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8. Fewer children died of diseases and accidents than in the previous year

The death of a child has become ever rarer in Finland. During 2020, altogether 87 children under the age of one died, while in the year before the number was 95 and ten years earlier 138. In 2020, infant mortality, that is, mortality among children aged under one, was 1.9 children per 1,000 live-born children (Figure 15). More than one half of children dying during their first year of life die during their first week of life and three quarters during the first four weeks of life.

The most common causes of death among children under the age of one are perinatal reasons and congenital malformations (Table 4). In 2020, nearly 80 per cent of children died of these causes.

In 2020, there were three cot deaths, which was nine fewer than in 2019.

Accidental and violent causes of death are very rare among under one-year-olds. In the past ten years, on average two children aged under one have died of them per year. In 2020, two children were recorded under accidental and violent causes of death.

In 2020, there were 121 stillbirths, which was five fewer than in the year before. Stillbirths have decreased clearly from the 1990s. At the beginning of the 1990s, there were over 300 stillbirths per year. Stillbirths and deaths during the first week (or perinatal mortality) numbered 3.7 children per thousand births.

In 2020, a total of 58 children aged 1 to 14 died, which is over 10 fewer children than in the year before. Relative to the number of children, this makes around seven deaths per 100,000 children.

In 2020, the most common causes of death for children were neoplasms, various accidents, and diseases of the nervous system and sense organs. The number of children aged 1 to 14 who died accidentally and violently was 18, which is four fewer than in the year before. Over the past 20 years, total mortality among children has halved. Especially the number of deaths caused by neoplasms, congenital malformations and traffic accidents is clearly lower for children than before.

In 2020, there were two maternal deaths, i.e. maternal mortality was four deaths per 100,000 live-born children. In the past ten years, two to three women per year have died from reasons related to pregnancy or childbirth.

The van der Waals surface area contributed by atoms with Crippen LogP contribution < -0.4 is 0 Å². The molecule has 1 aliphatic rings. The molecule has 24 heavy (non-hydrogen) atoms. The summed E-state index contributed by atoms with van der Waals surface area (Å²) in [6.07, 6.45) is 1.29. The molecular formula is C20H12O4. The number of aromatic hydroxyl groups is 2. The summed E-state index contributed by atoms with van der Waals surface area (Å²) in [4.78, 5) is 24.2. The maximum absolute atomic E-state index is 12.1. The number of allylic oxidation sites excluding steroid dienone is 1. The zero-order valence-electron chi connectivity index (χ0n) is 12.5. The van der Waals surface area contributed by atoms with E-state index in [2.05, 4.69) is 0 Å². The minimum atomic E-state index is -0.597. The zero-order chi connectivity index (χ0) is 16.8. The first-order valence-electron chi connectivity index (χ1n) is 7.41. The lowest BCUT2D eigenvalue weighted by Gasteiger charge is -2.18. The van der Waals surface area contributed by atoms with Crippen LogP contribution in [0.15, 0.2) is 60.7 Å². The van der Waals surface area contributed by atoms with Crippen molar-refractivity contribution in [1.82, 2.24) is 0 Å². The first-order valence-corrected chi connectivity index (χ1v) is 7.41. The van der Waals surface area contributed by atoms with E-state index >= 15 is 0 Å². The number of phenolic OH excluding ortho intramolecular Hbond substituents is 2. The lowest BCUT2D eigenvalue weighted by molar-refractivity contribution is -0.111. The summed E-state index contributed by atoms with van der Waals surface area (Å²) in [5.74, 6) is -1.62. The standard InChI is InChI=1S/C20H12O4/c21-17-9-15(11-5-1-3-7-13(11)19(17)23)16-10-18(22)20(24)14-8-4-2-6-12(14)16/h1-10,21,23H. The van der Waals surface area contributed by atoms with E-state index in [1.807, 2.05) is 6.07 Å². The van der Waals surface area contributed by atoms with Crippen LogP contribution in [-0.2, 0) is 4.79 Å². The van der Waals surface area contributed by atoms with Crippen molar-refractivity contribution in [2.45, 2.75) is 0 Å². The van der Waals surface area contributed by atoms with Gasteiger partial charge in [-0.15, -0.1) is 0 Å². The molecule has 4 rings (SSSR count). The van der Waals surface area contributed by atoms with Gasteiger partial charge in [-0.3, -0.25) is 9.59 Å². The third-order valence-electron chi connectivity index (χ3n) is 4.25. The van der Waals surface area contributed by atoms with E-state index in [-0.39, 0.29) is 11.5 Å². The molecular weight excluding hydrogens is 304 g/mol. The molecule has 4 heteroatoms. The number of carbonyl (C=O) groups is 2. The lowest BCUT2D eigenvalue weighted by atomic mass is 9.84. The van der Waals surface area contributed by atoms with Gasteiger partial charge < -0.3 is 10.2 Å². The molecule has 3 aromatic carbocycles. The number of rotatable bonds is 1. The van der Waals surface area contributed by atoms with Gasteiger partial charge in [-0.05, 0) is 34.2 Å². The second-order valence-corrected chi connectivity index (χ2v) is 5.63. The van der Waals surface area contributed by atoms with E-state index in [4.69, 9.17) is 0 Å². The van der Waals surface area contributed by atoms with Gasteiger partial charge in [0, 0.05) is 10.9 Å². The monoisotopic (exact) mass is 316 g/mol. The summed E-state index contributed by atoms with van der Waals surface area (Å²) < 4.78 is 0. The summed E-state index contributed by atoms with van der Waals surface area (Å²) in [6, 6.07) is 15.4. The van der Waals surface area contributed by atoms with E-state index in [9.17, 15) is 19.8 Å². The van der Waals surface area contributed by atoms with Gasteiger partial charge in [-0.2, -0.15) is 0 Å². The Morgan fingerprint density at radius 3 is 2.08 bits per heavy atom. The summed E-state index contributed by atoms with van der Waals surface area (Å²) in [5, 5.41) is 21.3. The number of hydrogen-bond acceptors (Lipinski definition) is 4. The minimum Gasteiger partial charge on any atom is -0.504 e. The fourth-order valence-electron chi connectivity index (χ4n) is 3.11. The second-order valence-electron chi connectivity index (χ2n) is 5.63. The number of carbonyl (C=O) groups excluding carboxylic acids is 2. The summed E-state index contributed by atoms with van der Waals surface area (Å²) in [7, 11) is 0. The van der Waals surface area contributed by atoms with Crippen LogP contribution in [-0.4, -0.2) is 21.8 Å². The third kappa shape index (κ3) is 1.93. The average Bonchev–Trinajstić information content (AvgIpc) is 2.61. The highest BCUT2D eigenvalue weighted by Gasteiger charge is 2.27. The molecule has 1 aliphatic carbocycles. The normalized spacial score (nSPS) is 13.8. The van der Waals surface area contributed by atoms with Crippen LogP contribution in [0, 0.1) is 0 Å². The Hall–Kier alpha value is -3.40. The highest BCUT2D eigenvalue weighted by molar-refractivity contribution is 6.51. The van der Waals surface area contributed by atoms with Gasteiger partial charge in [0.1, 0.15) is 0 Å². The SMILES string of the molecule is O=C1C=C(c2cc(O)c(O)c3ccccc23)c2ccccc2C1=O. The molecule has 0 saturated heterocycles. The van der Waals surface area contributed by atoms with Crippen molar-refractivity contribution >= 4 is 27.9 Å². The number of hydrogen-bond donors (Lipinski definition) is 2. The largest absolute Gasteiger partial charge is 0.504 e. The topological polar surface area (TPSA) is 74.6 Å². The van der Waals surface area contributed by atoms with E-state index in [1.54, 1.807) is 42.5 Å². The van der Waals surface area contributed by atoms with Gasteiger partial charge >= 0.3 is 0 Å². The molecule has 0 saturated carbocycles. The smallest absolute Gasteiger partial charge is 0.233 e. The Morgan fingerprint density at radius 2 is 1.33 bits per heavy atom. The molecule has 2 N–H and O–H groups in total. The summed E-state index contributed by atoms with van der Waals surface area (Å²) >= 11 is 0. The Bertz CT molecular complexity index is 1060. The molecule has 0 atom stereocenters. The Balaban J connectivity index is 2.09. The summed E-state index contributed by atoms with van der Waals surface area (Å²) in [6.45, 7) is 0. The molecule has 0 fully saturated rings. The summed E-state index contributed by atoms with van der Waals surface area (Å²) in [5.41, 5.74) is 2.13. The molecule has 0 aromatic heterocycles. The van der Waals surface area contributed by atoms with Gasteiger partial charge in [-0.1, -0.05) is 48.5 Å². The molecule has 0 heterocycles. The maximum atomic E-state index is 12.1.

More information about mortality during the infant and perinatal periods can be found in Appendix table 3. More detailed information on causes of death among children aged under one and between one and 14 is available in the database tables.

Figure 15. Mortality during infant and perinatal period in 1992 to 2020

Figure 15. Mortality during infant and perinatal period in 1992 to 2020

Table 4. Causes of death among children under the age of one 2000, 2005, 2010, 2018, 2019 and 2020

2000 2005 2010 2018 2019 2020
Total deaths 205 179 138 99 95 87
Certain conditions originating in the perinatal period (P00-P96) 84 77 58 46 36 40
Congenital malformations and chromosomal abnormalities (Q00-Q99) 78 61 40 23 32 29
Sudden infant death syndrome (R95) 18 19 17 6 12 3
Diseases of circulatory system and respiratory system (J00-J99, I00-J99) 4 5 5 3 2 2
Endocrine, nutritional and metabolic diseases (E00-E90) 5 6 3 8 5 4
Other diseases and unknown 13 9 11 12 6 7
Accidents and assault (V01-Y89) 3 2 4 1 2 2

Source: Causes of death, Statistics Finland

Inquiries: Airi Pajunen 029 551 3605, Kati Taskinen 029 551 3648, Jari Hellanto 029 551 3291, kuolemansyyt@stat.fi

Head of Department in charge: Hannele Orjala


Updated 10.12.2021

Referencing instructions:

Official Statistics of Finland (OSF): Causes of death [e-publication].
ISSN=1799-5078. 2020, 8. Fewer children died of diseases and accidents than in the previous year . Helsinki: Statistics Finland [referred: 3.7.2022].
Access method: http://www.stat.fi/til/ksyyt/2020/ksyyt_2020_2021-12-10_kat_008_en.html